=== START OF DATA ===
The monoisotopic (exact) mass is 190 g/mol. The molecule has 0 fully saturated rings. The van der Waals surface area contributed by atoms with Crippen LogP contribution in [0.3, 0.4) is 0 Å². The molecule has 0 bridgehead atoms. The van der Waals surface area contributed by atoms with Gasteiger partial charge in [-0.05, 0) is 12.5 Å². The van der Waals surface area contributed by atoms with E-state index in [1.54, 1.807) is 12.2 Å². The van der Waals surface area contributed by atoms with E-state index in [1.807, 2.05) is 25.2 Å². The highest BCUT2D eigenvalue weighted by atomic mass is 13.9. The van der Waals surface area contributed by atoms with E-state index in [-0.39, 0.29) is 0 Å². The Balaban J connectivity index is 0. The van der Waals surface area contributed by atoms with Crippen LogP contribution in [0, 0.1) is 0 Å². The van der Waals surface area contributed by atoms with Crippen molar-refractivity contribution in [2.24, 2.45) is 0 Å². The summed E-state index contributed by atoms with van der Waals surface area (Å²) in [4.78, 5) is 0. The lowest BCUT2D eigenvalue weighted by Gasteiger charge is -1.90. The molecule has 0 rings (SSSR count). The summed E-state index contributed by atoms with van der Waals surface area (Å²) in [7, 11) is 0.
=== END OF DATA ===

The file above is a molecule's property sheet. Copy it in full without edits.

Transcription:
The monoisotopic (exact) mass is 190 g/mol. The molecule has 0 fully saturated rings. The van der Waals surface area contributed by atoms with Crippen LogP contribution in [0.3, 0.4) is 0 Å². The molecule has 0 bridgehead atoms. The van der Waals surface area contributed by atoms with Gasteiger partial charge in [-0.05, 0) is 12.5 Å². The van der Waals surface area contributed by atoms with E-state index in [1.54, 1.807) is 12.2 Å². The van der Waals surface area contributed by atoms with E-state index in [1.807, 2.05) is 25.2 Å². The highest BCUT2D eigenvalue weighted by atomic mass is 13.9. The van der Waals surface area contributed by atoms with E-state index in [-0.39, 0.29) is 0 Å². The Balaban J connectivity index is 0. The van der Waals surface area contributed by atoms with Crippen LogP contribution in [0, 0.1) is 0 Å². The van der Waals surface area contributed by atoms with Crippen molar-refractivity contribution in [2.24, 2.45) is 0 Å². The summed E-state index contributed by atoms with van der Waals surface area (Å²) in [4.78, 5) is 0. The lowest BCUT2D eigenvalue weighted by Gasteiger charge is -1.90. The molecule has 0 rings (SSSR count). The summed E-state index contributed by atoms with van der Waals surface area (Å²) in [7, 11) is 0.